Speech recognition technology is set to be more widely adopted in the contact center too. With just under a half of centers using or planning to use speech recognition in the next 12 months, contact centers are banking on speech technologies to assist them in dealing with more complex interactions through the voice channel.
5. Performance and Productivity
Performance continues to be top-of-mind in the industry with contact centers focusing on both operational and more strategic measures. While there has been some improvement in several of the fundamental KPIs, overall contact center performance continues to be disappointing.
Contact center productivity has not improved, with agent utilization at 59%. But the adoption and effective implementation of workforce optimization tools and processes may help to address this so that centers can gain more effectiveness and efficiency from their largest resource – their staff.
Contact centers continue to show too little capability to articulate and report on key commercial measures and performance. Until they do so, they will battle to gain financial autonomy and the independence to manage their centers strategically.
6. Integrated Architectures
A prevailing trend in contact centers is the significant and real transition to IP telephony systems. This has been an emerging trend for many years, but with the maturity and stability of IP technology, converged infrastructures will become more firmly entrenched in the contact center. By deploying IP, contact centers will be more exposed to integrated architectures requiring them to review process and structure.
However, the true benefits of integrated architectures will only be realized when business information and systems are tightly tied to interaction systems so that calls can be resolved by agents. The opportunity exists for organizations to adapt their business model to take advantage of the new distributed functionality that integrated architectures enable.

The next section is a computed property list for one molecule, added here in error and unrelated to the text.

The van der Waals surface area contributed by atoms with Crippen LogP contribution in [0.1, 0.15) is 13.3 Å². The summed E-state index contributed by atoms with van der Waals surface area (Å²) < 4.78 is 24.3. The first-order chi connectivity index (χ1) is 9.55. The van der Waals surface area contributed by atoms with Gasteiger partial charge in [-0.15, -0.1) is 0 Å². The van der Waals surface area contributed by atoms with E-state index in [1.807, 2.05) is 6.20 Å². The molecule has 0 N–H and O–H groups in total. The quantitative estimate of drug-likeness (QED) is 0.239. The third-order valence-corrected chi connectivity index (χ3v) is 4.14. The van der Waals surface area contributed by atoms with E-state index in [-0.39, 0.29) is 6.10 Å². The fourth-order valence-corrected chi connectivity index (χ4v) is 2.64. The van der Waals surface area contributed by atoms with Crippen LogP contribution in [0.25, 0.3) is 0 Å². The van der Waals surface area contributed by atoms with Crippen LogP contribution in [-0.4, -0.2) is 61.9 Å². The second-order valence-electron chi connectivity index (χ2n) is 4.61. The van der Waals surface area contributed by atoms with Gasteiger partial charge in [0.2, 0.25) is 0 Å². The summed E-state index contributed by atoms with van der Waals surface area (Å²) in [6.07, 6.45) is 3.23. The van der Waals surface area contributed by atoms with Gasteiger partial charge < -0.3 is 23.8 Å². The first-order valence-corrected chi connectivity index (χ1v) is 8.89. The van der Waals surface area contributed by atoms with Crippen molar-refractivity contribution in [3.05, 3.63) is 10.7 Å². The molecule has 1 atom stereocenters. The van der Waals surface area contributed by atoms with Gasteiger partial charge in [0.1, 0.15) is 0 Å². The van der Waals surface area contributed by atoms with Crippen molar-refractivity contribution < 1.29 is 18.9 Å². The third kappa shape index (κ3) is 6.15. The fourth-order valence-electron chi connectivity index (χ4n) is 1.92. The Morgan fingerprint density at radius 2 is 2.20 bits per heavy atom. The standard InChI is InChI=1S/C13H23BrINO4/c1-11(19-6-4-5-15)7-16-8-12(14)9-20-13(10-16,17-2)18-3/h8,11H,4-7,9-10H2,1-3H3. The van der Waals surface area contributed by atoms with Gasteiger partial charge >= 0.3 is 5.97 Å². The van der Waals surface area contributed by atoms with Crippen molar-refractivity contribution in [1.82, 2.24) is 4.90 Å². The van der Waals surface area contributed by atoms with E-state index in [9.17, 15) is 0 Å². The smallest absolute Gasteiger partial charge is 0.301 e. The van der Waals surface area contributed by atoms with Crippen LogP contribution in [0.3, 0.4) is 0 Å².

7. Procurement and Support Models
There has been a significant increase in renting contact center infrastructure. This is likely being driven by the continuous speed with which technology is changing, the attraction of accessing technology through an operational expense rather than a capital investment and the benefits of using a service that allows management to focus on key business objectives rather than managing an infrastructure.
In addition, there is a continued increase in the percentage of contact centers with a formal support agreement in place for their technology. Most contact centers now have or are in the process of putting Service Level Agreements (SLAs) in place. However, much of this support is still reactive support while few centers have proactive or preventative support in place.
8. Customer Experience
Contact centers across the globe are realizing that loyal customers and customer satisfaction levels have commercial implications and the majority of contact centers now have customer satisfaction as part of their strategy. They are moving away from a one dimensional cost focus to an approach that addresses quality and process improvements to deliver an enhanced customer experience through agent empowerment. This is a marked shift from last year’s Report findings that indicated budgets and headcount targets as key drivers for contact centers.